Just saying there could well be another explanation.

    It seems to me it is likely that this dump is clean - it arrived at the German newspaper clean, no filtering.

    Look for another reason for the scarcity of US names on the list.

  31. Anonymous Coward
    Anonymous Coward

    who cares

    whos on the list, all guilty as charge, confiscate all their assets and then share it with the general population in the form of a special dividend.

    Give us a bit of communism.

    No one would complain, except those on the list, but they don't count, they're criminals!

    TYVM.

  32. Anonymous Coward
    Anonymous Coward

    Here's plausible reason why there are no US Names

    I'm a UK ExPat living in the land of the free & just realized most of you are blissfully unaware of :

    www.irs.gov/uac/Whistleblower-Informant-Award/

    TLDR - snitch on a tax fraud and prove it and you can be awarded 30% of what the IRS recovers.

    Also a plausible motive for the hack as well...

  33. Stevie Silver badge

    Bah!

    But if that nice Mr Putin has so much money, how come he can't afford a shirt to go riding in?

  34. cd
    Coffee/keyboard

    I hope everyone gets a year of free credit monitoring from Experian from Mossack Fonseca.

  35. Dodgy Geezer Silver badge

    Where is the illegality?

    ...Given the vagaries of defamation law, every outlet reporting on the breach including The Register is constrained to note that there are legitimate reasons for using such entities, including estate planning and inheritance rules, so it's unsound to assume that all Mossack Fonseca customers were breaking the law....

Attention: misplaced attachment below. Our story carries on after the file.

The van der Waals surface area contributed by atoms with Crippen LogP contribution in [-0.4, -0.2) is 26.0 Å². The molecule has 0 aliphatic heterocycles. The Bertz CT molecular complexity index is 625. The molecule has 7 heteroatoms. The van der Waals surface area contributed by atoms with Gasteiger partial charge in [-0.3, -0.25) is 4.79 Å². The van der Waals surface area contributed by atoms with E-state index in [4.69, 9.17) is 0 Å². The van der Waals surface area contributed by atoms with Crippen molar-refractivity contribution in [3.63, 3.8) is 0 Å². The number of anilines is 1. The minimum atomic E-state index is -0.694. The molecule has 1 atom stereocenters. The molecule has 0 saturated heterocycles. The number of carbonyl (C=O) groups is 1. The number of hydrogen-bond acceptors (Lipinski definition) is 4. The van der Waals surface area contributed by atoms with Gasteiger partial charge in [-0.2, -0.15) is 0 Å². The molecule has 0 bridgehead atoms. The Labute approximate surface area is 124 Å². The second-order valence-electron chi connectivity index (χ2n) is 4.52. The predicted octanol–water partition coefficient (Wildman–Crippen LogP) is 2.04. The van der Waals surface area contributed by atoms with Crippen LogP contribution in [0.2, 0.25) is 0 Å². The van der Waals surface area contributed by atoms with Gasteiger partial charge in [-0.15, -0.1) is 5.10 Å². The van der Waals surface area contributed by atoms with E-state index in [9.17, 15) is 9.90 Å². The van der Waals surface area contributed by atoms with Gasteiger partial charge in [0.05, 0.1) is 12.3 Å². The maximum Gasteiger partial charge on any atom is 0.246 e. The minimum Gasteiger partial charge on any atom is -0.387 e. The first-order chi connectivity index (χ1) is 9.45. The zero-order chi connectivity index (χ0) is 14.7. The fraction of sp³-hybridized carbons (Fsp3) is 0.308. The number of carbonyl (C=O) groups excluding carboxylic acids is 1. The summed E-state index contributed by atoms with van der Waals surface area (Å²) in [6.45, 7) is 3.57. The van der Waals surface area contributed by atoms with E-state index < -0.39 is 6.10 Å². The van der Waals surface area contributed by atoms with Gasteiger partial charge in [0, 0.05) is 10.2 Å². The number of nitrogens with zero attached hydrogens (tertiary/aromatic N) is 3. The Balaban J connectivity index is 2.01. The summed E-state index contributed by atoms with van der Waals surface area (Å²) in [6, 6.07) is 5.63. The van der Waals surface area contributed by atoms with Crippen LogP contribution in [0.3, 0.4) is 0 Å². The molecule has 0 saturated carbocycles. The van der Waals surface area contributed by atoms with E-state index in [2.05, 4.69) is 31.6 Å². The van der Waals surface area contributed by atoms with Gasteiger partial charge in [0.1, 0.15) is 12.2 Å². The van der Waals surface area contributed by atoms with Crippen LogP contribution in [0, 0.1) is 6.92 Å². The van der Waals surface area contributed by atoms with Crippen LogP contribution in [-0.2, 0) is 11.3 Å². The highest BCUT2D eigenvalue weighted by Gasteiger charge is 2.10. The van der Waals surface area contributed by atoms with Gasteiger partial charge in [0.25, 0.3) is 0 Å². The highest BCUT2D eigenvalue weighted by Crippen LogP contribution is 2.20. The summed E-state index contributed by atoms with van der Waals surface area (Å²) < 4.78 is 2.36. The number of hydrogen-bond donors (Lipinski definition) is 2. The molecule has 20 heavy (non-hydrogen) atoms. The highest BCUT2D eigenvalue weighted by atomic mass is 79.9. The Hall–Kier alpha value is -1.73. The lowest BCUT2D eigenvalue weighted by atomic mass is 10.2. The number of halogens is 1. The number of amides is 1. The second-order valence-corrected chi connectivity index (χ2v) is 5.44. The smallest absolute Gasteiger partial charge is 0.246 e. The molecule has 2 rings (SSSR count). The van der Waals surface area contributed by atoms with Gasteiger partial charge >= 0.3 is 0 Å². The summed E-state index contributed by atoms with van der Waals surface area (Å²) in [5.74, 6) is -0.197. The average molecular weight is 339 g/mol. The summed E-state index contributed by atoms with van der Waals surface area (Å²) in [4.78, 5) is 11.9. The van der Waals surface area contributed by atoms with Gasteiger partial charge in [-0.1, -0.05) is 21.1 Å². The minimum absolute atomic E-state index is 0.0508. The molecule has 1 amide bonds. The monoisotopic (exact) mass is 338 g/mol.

Actually, it's unsound to assume that ANY Mossack Fonseca customers were breaking the law. The vast majority are presumably running offshore accounts, and these are frequently set up by people who are able to claim that the money they earn is not tied to a specific country, and should not therefore be taxed by that country.

    This is often viewed as 'unfair' by people who are tied into a specific countries tax regime, but it's not generally illegal. It MAY be supporting an illegal transaction, depending on the specific details of the case,but simply having an offshore account is not something you can be charged with.

    The interesting stories will no doubt turn up when accountants go through these papers and unearth specific wrongdoings. But I can't see why people are jumping up and down about the mere existence of an offshore account....?